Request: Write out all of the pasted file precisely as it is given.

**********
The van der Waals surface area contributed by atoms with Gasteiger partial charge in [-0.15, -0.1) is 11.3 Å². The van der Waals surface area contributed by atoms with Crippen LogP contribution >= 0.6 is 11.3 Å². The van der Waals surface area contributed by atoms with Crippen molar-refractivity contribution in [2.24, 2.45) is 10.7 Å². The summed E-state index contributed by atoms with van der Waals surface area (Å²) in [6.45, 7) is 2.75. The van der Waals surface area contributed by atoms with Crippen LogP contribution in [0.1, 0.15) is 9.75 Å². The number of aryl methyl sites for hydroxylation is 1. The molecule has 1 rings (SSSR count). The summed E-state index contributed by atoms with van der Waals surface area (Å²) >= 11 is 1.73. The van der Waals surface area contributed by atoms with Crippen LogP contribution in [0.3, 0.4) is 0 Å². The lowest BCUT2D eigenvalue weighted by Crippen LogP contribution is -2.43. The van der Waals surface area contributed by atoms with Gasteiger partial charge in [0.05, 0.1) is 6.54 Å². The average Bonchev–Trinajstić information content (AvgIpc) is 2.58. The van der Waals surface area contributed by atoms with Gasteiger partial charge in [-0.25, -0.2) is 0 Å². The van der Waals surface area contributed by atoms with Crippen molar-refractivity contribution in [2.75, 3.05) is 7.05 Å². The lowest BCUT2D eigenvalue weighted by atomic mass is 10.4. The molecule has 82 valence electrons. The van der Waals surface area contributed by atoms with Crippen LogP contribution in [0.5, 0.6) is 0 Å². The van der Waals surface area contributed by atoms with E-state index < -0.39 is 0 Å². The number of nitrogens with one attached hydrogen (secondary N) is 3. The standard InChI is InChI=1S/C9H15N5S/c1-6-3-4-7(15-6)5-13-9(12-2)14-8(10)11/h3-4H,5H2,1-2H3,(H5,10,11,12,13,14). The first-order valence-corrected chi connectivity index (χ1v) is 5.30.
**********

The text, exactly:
The van der Waals surface area contributed by atoms with Gasteiger partial charge in [-0.15, -0.1) is 11.3 Å². The van der Waals surface area contributed by atoms with Crippen LogP contribution >= 0.6 is 11.3 Å². The van der Waals surface area contributed by atoms with Crippen molar-refractivity contribution in [2.24, 2.45) is 10.7 Å². The summed E-state index contributed by atoms with van der Waals surface area (Å²) in [6.45, 7) is 2.75. The van der Waals surface area contributed by atoms with Crippen LogP contribution in [0.1, 0.15) is 9.75 Å². The number of aryl methyl sites for hydroxylation is 1. The molecule has 1 rings (SSSR count). The summed E-state index contributed by atoms with van der Waals surface area (Å²) >= 11 is 1.73. The van der Waals surface area contributed by atoms with Crippen LogP contribution in [0.3, 0.4) is 0 Å². The lowest BCUT2D eigenvalue weighted by Crippen LogP contribution is -2.43. The van der Waals surface area contributed by atoms with Gasteiger partial charge in [0.05, 0.1) is 6.54 Å². The average Bonchev–Trinajstić information content (AvgIpc) is 2.58. The van der Waals surface area contributed by atoms with Gasteiger partial charge in [-0.25, -0.2) is 0 Å². The van der Waals surface area contributed by atoms with Crippen molar-refractivity contribution in [2.75, 3.05) is 7.05 Å². The lowest BCUT2D eigenvalue weighted by atomic mass is 10.4. The molecule has 82 valence electrons. The van der Waals surface area contributed by atoms with Crippen LogP contribution in [0.5, 0.6) is 0 Å². The van der Waals surface area contributed by atoms with E-state index < -0.39 is 0 Å². The number of nitrogens with one attached hydrogen (secondary N) is 3. The standard InChI is InChI=1S/C9H15N5S/c1-6-3-4-7(15-6)5-13-9(12-2)14-8(10)11/h3-4H,5H2,1-2H3,(H5,10,11,12,13,14). The first-order valence-corrected chi connectivity index (χ1v) is 5.30.